ROMANS 8-17IF WE SUFFER WITH CHRIST-STLEOTHEGREATST JOHN OGILVIE PRAY FOR US

Posted in DOCTORS of the Church, Morning Prayers, Quotes of the Saints, The Word

One Minute Reflection – 7 March

One Minute Reflection – 7 March

Your Father knows what you need before you ask him…………Matthew 6:8

REFLECTION – “…….Remember that He permits every thing for your good and do not lose confidence:” ………. St Alphonso Maria de Liguori

PRAYER – Our Father, who art in heaven, hallowed be thy name, thy Kingdom come, thy will be done, on earth as it is in heaven.
Give us this day our daily bread and forgive us our trespasses, as we forgive those who trespass against us and lead us not into temptation but deliver us from evil. Stay with us Lord God and give us courage as you did Sts Perpetua and Felicity, whose prayers and intercession we request, amen.

YOUR FATHER KNOWS WHAT YOU NEED -MT 6-8REMEMBER THAT HE PERMITS......ST ALPHONSUS LIQUORISTS PERPETUA & FELICITY PRAY FOR US

Posted in DOCTORS of the Church, LENT, Morning Prayers, Quotes of the Saints

LENTEN REFLECTION – The First Week of Lent – 2 MARCH

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LENTEN REFLECTION – 2 MARCH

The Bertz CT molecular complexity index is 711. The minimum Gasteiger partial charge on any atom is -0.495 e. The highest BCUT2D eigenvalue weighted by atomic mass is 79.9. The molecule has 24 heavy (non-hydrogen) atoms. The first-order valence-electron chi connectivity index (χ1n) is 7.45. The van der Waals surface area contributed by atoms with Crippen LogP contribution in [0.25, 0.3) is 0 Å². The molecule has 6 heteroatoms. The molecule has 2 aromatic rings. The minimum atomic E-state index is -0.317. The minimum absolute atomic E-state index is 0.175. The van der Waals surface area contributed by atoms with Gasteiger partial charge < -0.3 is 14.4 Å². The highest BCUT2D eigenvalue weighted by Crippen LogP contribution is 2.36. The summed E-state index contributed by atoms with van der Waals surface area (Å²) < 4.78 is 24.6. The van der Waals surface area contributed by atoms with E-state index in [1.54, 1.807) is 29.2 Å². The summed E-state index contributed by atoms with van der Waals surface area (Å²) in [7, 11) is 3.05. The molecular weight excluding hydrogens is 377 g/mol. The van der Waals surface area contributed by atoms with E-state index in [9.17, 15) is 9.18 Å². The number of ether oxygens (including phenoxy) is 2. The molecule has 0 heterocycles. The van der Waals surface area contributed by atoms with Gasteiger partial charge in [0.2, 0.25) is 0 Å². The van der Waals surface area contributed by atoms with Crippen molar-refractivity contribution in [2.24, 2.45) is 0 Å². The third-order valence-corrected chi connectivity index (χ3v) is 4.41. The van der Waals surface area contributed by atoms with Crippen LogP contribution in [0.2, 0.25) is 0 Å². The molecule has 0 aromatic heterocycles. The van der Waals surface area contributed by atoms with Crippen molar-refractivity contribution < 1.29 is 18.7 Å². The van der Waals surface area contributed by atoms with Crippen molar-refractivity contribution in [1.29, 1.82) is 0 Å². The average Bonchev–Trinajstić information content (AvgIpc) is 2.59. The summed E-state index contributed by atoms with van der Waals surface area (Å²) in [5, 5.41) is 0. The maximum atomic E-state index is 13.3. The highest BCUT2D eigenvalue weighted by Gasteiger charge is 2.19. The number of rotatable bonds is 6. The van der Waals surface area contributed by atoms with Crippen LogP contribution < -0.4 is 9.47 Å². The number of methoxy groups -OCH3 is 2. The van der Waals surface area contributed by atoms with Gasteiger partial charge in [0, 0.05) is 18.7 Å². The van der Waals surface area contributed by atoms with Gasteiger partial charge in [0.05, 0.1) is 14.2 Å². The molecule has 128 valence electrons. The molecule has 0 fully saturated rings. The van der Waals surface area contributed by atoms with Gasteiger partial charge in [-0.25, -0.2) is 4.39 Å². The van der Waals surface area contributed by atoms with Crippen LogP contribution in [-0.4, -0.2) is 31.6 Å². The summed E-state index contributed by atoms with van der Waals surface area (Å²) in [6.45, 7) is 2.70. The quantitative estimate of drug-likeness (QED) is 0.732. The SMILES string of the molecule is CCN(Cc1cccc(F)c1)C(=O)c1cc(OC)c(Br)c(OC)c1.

Purification of Spirit through fasting and almsgiving

by St Pope Leo the Great (died 461 AD) Doctor of the Church

Dear friends, at every moment the earth is full of the mercy of God and nature itself is a lesson for all the faithful in the worship of God.    The heavens, the sea and all that is in them bear witness to the omnipotence of their Creator and the marvelous beauty of the elements as they obey him demands from the intelligent creation a fitting expression of its gratitude.

But with the return of that season marked out in a special way by the mystery of our redemption and of the days that lead up to the paschal feast, we are summoned more urgently to prepare ourselves by a purification of spirit.

The special note of the paschal feast is this:  the whole Church rejoices in the forgiveness of sins.    It rejoices in the forgiveness not only of those who are then reborn in holy baptism but also of those who are already numbered among God’s adopted children.